Established nr ft 0 nr 1 1 1 0 1 Published by January 1926 VL? if K VLU ix i i i k i The Seniors Volume One PULASKI HIGH SCHOOL, JANUARY 29, 1926 Number Two STAFF OF TATTLER Editor Margaret Dyer Assistants: Frances Mullins, Mary Draper, Ruth Jackson, Lillian Lowman. Reporters: Woodson Cummings, Chas. Gatewood, Hurst Owen. RECEIVES INVITATION Of course by now everyone has heard about the champion team’s invitation to play in the National Tournament held this year at Youngstown, Ohio. This came as a wonderful surprise and equally great opportunity for P. H. S. The ex- penses would of course be pretty heavy, the team being required to furnish railroad tare and Youngstown furnishes entertain- ment. Surely this is the greatest honor that has ever come to dear Ole Hi, and some- thing that Pulaski and Southwest Virginia have to be mighty proud of. So let’s not let this slip by. With everyone backing us why shouldn’t we go into that trournament with the same determination and courage that has car- ried us through many games victoriously, then make a record up there? With a VA proudly written upon each jersey, we’ll play as we ' ve never played before. An- swer this question, Who couldn’t play basketball when they are representing good ole Virginia, Southwest Virginia, Pu- laski and our own Hi? Many enthusiasts have already given liberal amounts for the team which are deeply appreciated. The girls aided by the boys are eagerly working to put this opportunity across, so come on everybody and let’s put Pulaski on the map and keep it there. ’26 BY HECK When ole ’26 rolls around, Ve re going to put out feet on the ground; 25 was good and better still. But ’26 huh — you’ll have to take a pill, by heck. W e ve boosted and boosted and boosted and yelled. We 11 put all the other schools down in the dell; They all will say, yes, ves, yes. Hurrah for P. H. S., by heck. Seniors think that they come first, But Freshies make them die of thirst; Juniors think that they come next, But everybody’s good — by heck. Our school? You know it’s best — Seniors, Juniors, Sophs and Freshies, they never rest; We 11 boost and boost ’till we have to roost; Our annual will get the crest, by heck. Out little Oriole will sing for us, It will do its best, ’twill never rust; And if 1926 isn’t the best, well — We’ll all bust, by heck. — Mozelle Dalton. ENGLISH To make our “Oriole” a great success, We each and all must do our best. Go on and strive with all our might To try, to gain, to win the fight. Please don’t think that I am a fool Because I say “P. H. S.” is a fine old school. The “Oriole” is the best book of all. We must hold it up and never let it fall. We are going to make a complete success Of our “Oriole” of ’26, Seniors, Juniors, Sophies fine, If we survive the time. Our glorious time will come in grand old ’29. — Violet Kersey. Familiar Snatches of Conversation Heard in and Around Hi this Week “I’m thrilled to death; honest I can’t believe it’s really true. Oh! wc must go. Just think everybody will hear about Pu- laski and P. II. S. You know wc must do our best and if we go to Youngstown bring back the same record we took with us.” “Believe me, they played ball; aren’t wc the stuff winning the State Champion- ship?” " Heavens! those hair cuts; they look ex- actly like convicts; of course I don’t mean their expressions. Nerve — well they haveit.” “Can you help type the ads today; the “Oriole” goes to press Monday.” “Demerits! How silly; the very idea. I know I ' ll get about a million. Who on earth suggested such a crazy idea for P. H. S. — goodness.” “Can anybody draw this figure? I simply cannot get this proposition.” “I know it; she told me to stop talking and I wasn ' t saying a word.” “Just because I didn’t quite know all that memory work on Hamlet is no sign that I should be called down in such a manner.” “Oh, me! I’m tired to death and that awful pain in the back of my head.” “Pass such a test — honest, I didn’t know a thing.” “The grandest food you ever ate. The Rotarians surely were nice to think about asking us.’’ “Heck! Another mistake — hit E for R. Somebody lend me an eraser before Miss Woodruff comes in here.” A P. H. S. COASTING PARTY O. what’s more fun than a coasting partv With girls and boys of Pulaski High School. Lessons all learned we can greet each other hearty . No. not a thought of a book nor a rule. Down the hill we go; each one has a sled Merry shouts of laughter now fill the air. LTp the hill we go, the fire burns red. It’s just all fun, for we have not a care. “All work and no play makes Jack a dull boy.” A very true saying we are sure, But, combine the two, we’ve a school to enjoy. And P. H. S. is bound to stand and endure. — Mary Eagle Cecil, Junior. SHE’S A LITTLE BEAUTY I’m simply wild about her, Gee, she rates about ninety-nine per. Honest, she’s the prettiest thing I’ve ever seen. But gosh! All the other fellows about her seem just as keen. I stand off and look at her in a daze. I think, for you how I ' d work for that raise, you’re so polished, neat and trim, but with you chances for a guy like me are slim. To ask to take you out once I wish I could dare. Wouldn’t the people turn and stare? Today as I walk sadly by you I turn and longingly watch you from afar. When courage comes to me and gritting my teeth I loudly cry — “Heck it all ; why can’t you be my new car?” HI-ETTS “Just think, invited to be in the National Tournament.” These words are on all our lips. Oh! let’s work like everything and then go up there and PLAY. How those typewriters click. “Oriole” grows bigger and bigger each day. Miss Finks, we missed you Monday and Tuesday. So glad when you came back; your voice is gladly heard, even if it is a bit throaty at present. Seen roaming around the halls of Hi, several strange looking individuals who must have had the misfortune of becoming parted from their wigs. Miss Frye, we command you to make the “flu " flee and fly straight back to Hi. The highest record made by anyone in typewriting belongs to Hurst Owen, who handed in forty exercises in one week. If you don’t think that was hard try and do it. Coming soon! A P. H. S. play. Every- body get interested. It will be a frolic for you. At last we have found out who Miss Woodruff’s “Hampton” is. This much- spoken-of person turns out to be a place — Hampton Roads. We don’t know just why she is particularly interested in that location, but we might guess. Right here and now, the basket ball girls would like to thank Mr. Kirchner for set- ting us up after the last game. Those drinks were good and we enjoyed ’em. Also all those who attended the Rotary luncheon wish to express their sincere ap- preciation for such an enjoyable occasion. INTRODUCTION OF THE TEACHERS (Miss Lillian Woodyard) Miss Woodyard has won a place in the hearts of all the students of Ole Hi, al- though this is her first year with us. She is a graduate of Westhampton and teaches Latin at P. H. S. Her third and fourth year Latin classes are small, but that doesn’t mean she is not known to the rest of those classes. If you don’t believe this you should be in her Senior study period for a little while. ■t |c i| INTRODUCTION OF SENIORS William Thomas — Let us introduce you to Bill Thomas, one of the most valuable assets of our room. Bill isn’t one of those “A” students, but what does that matter? He manages to pull through and has lots of friends to boot. Bill has been very successful in what little business life he has taken part in, such as getting ads for the “Oriole.” The way he has started he will get somehwere before he quits. Frances Mullins — “Who’s that com- ing down the street looking so very petite?” Yes, that’s Frances. You’ll know her the second time you see her too, ’cause “Frankie’s” face is one of the kind that always remains in one’s memory. Her good looks are not all she possesses, however. She is gifted with a remarkable ability to play the piano — and you just bet she can play basketball too. Hallie Swaim— Hallie just arrived this year, but she has lost no time making friends. Everyone who meets “Hal” likes her from the start. She has a person- ality that attracts and this personality has played havoc in the hearts of many in school — and also in the town. We hear that Hallie is a great lover of “Pierce- Arrows.” How about it, Hallie?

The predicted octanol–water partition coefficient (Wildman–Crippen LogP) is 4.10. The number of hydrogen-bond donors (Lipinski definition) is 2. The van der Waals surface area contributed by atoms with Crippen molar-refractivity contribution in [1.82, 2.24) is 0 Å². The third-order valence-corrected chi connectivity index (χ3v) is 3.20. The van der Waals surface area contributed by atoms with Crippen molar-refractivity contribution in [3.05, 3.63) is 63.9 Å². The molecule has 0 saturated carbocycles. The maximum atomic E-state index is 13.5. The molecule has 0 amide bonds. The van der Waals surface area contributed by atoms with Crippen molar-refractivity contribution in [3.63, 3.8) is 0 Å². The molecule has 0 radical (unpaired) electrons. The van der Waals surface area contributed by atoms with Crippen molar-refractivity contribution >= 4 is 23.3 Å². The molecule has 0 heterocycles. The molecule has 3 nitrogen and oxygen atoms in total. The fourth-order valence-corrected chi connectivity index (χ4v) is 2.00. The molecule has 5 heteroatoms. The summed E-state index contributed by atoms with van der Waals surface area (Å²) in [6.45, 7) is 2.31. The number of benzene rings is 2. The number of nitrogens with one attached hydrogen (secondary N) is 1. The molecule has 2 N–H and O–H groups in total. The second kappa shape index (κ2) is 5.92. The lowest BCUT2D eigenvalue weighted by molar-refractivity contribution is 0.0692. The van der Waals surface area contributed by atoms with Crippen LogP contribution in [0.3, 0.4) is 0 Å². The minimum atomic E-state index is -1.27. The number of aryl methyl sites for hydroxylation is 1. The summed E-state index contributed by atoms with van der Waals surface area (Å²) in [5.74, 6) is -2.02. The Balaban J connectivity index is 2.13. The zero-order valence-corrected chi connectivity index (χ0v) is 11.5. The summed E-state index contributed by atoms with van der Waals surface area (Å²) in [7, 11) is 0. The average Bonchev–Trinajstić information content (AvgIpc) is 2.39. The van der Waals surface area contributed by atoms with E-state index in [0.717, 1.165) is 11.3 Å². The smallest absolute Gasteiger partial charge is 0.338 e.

Page 115 text: